Confessions of a SAHM

Gather around…this will not be repeated for the fear of an epidemic of husbands dumping more work on frazzled wives and especially the SAHMs.

I’m going to share the secrets of the sisterhood with you but hush now and come closer and read quickly because this post will self-destruct in 1 minute!

We like doing laundry. Especially when we add in that luscious, thick, summery liquid fabric softener that makes the clothes smell “soft”.

We like polishing our tables too. Why do you think Lemon-scented Pledge is all you see in the supermarkets. We love to polish till the gloss of the table starts reflecting the giant mountains of unfolded clothes lying on the couch.

And I shouldn’t tell you this but we like folding clothes too! Yesssssssssss….the way folded clothes makes the room seem larger suddenly and allows the light rays to bounce off from chair to chair like a natural pin ball makes us feel a warm, buttery glow that usually accompanies good brandy or an exceptional single malt.

The stack of ironed clothes, ironed till the sweat from our brow springs forth, makes us feel a glory that has little to do with clothes per se but has more to do with seeing shirt after shirt, crisply folded and looking new.

A clean kitchen counter is bliss! Wiping off the last bit of grease from the stove tops feels like having run through an obstacle course and not having tripped over a single hurdle.

The gleaming tiles, the newly made beds..oh…bliss! bliss! bliss!

That is the secret life of housewives no one knows about. Shhhh


P.S: the author takes no responsibility for the material above seeing how it was written in a state of caffeine deficit and her immense joy at taking a break from house work and travelling for a few days.

Cheers All…may the bleach be with you.

In Memoriam: Robin Williams

Woke up this morning to a truly saddening news- Robin Williams was no more. Had been a while since I’d seen anything he’d starred in but he was an actor who had a fantastic range of expressions but was largely categorized as a comic actor due to the large number of comedies he starred in. But you only have to see movies like What Dreams May Come to know the gamut of emotions he was capable of portraying.

He was the centerpiece of Dead Poet’s Society along with Sean Robert Leonard, the perfect foil to De Niro in Awakenings, a perfect delight in Patch Adams through all the sadness and Mrs.Doubtfire was classic Williams through out.

I remember watching him in HBO’s Comic Relief where he indulged in more of his adult themes in comedy along with Whoppi Goldberg and Billy Crytal but his ability to stay passive faced while his words caused cascades of laughter in others was his forte.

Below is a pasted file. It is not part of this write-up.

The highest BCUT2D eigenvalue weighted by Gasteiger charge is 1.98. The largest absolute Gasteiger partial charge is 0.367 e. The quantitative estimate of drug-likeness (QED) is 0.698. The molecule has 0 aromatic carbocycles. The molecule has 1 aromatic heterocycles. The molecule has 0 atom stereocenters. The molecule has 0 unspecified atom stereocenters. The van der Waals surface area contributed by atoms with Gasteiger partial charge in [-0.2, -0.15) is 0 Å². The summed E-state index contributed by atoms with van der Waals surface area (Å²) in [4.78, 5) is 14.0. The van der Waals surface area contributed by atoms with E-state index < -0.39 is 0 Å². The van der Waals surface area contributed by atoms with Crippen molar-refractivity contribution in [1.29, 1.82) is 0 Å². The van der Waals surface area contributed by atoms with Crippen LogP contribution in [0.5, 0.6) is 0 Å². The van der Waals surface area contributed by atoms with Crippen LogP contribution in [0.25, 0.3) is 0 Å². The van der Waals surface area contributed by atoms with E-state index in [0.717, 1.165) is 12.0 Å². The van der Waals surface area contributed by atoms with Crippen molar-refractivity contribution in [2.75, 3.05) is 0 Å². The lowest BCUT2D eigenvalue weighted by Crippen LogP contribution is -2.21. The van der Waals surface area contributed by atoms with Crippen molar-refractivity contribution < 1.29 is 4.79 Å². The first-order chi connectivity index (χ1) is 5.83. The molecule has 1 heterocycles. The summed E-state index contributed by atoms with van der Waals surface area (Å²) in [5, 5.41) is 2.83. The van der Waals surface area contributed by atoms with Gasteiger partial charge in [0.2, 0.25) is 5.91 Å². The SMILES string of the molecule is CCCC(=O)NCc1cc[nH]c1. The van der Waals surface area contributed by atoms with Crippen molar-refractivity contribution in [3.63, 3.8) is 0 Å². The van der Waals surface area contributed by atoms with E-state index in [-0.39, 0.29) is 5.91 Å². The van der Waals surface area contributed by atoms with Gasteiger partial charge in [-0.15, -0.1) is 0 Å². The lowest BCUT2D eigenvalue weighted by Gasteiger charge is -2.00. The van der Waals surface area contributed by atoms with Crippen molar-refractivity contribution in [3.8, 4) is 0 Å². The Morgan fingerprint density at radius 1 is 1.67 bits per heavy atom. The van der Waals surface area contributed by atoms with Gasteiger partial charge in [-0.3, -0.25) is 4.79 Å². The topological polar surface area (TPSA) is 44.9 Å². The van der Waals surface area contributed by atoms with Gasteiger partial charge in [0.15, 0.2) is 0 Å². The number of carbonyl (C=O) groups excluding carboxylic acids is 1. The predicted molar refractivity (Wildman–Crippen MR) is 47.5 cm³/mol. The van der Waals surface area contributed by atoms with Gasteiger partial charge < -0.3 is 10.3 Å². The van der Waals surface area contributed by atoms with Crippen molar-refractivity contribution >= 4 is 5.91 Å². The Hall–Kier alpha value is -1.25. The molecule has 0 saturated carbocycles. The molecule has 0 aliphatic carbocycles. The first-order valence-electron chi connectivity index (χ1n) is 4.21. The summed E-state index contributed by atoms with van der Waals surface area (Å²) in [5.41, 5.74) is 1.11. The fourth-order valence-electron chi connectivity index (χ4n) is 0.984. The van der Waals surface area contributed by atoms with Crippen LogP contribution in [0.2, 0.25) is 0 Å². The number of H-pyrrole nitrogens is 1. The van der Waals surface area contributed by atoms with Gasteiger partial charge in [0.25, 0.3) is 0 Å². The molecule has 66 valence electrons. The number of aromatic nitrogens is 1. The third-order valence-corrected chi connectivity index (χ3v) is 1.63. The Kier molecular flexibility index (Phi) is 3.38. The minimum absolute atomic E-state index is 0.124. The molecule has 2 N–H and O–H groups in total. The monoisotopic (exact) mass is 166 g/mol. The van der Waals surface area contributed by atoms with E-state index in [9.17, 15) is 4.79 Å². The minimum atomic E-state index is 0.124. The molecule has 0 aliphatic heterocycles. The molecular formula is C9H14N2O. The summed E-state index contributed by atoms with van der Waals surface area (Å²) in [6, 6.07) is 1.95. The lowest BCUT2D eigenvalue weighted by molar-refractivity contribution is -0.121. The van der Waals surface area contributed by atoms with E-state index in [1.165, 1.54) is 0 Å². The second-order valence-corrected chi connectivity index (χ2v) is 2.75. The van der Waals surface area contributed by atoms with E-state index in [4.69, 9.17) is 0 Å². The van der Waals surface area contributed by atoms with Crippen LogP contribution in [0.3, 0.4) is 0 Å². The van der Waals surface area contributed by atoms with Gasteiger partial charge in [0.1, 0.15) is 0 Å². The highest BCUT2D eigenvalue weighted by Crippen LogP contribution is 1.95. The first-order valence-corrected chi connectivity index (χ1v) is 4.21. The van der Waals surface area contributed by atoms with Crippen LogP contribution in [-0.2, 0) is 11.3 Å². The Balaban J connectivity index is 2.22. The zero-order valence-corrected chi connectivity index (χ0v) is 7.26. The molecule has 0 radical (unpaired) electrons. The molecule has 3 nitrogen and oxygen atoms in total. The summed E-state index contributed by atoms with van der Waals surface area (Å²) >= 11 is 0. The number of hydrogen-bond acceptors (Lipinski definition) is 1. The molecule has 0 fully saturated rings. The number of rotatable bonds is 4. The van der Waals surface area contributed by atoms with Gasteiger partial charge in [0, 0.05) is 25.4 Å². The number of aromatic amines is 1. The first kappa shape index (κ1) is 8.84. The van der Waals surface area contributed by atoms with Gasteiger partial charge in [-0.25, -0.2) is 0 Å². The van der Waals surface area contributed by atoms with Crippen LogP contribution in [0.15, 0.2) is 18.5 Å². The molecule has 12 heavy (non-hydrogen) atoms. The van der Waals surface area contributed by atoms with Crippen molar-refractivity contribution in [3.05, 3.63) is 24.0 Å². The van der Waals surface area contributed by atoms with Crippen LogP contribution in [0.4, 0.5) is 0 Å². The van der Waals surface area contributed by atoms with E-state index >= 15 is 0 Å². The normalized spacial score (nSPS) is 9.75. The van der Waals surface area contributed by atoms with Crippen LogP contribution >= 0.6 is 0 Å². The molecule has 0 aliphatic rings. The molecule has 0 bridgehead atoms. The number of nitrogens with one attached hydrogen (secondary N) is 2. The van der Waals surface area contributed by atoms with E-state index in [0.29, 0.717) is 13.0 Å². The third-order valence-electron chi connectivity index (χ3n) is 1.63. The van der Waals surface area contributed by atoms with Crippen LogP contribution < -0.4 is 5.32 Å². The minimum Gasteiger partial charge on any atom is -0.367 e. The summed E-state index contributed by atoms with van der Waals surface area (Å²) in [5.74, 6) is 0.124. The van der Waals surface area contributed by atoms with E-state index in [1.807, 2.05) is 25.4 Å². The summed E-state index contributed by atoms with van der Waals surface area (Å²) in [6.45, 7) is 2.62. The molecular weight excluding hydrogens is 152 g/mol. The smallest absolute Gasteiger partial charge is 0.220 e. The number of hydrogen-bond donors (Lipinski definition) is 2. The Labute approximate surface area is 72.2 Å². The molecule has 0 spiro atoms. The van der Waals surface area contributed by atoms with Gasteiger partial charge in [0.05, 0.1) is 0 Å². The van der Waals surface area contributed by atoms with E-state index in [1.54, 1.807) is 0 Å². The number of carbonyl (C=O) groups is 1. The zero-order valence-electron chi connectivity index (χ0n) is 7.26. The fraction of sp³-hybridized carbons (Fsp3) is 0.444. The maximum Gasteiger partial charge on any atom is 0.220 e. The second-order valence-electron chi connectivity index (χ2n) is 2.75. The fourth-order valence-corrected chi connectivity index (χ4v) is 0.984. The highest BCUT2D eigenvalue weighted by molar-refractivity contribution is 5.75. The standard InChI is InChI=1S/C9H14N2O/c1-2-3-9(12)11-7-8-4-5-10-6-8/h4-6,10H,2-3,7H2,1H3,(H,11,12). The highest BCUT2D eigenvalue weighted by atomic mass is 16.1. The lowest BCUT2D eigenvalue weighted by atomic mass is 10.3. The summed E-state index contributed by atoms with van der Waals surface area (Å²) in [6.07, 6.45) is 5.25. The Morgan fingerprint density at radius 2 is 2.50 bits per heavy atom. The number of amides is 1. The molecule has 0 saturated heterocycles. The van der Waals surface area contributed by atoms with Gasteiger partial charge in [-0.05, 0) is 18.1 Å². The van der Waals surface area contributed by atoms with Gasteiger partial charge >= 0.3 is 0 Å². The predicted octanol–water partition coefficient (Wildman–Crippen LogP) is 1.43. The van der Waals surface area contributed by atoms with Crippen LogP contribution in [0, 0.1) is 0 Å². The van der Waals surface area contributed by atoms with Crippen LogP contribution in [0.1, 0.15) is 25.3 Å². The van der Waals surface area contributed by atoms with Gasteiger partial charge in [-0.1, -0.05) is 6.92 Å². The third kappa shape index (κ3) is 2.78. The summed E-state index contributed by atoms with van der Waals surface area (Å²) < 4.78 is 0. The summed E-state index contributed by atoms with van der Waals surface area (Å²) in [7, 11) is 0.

What is truly ironic is that the ‘funny man’ allegedly died by his own hands and due to depression. What does it to take to make the world laugh while you battle the very thing that prevents you from feeling joy or comfortable in your own skin?

I guess the answer dies with him and everyone else who decides that their life isn’t worth living anymore.

Be as it may, his gift will linger and I for one am going to do a Robin Williams marathon very soon.

Adieu Captain O My Captain.

Parenting Diaries: Lying…When To Be Concerned

MLM by and large is a fairly manageable child. He’s NOT docile neither does he stop and listen every single time but he’s not been sneaky or sly very often.

He celebrated his 5th birthday over the weekend and I found some of the toys brought out during the party had suspicious chunks taken out of them. There being no end to the kind of sticky situations kids can find themselves in, I asked him if he was the one who had done it. He calmly replied “no”. When I later found irrefutable proof that it was indeed he who had spoiled the toys I have to admit I got pretty angry. Not because of the toys but because he’d lied outright.

Now as parents, we lie to our kids without blinking an eye. We lie about Santa, where their old toys have gone, where people go to after they die or even how we tackle the question of death itself. It’s done out of two main factors:

1) Children, at a particular age, lack the life experience to understand everything life throws at them.

2) We lack the adequate ability to explain things to them about certain things because they actually require near-adult understanding.

But what I am concerned about is- where do I draw the line about lying? Don’t lie? Non-negotiable and no questions asked or depending on the situation and its gravity take a call?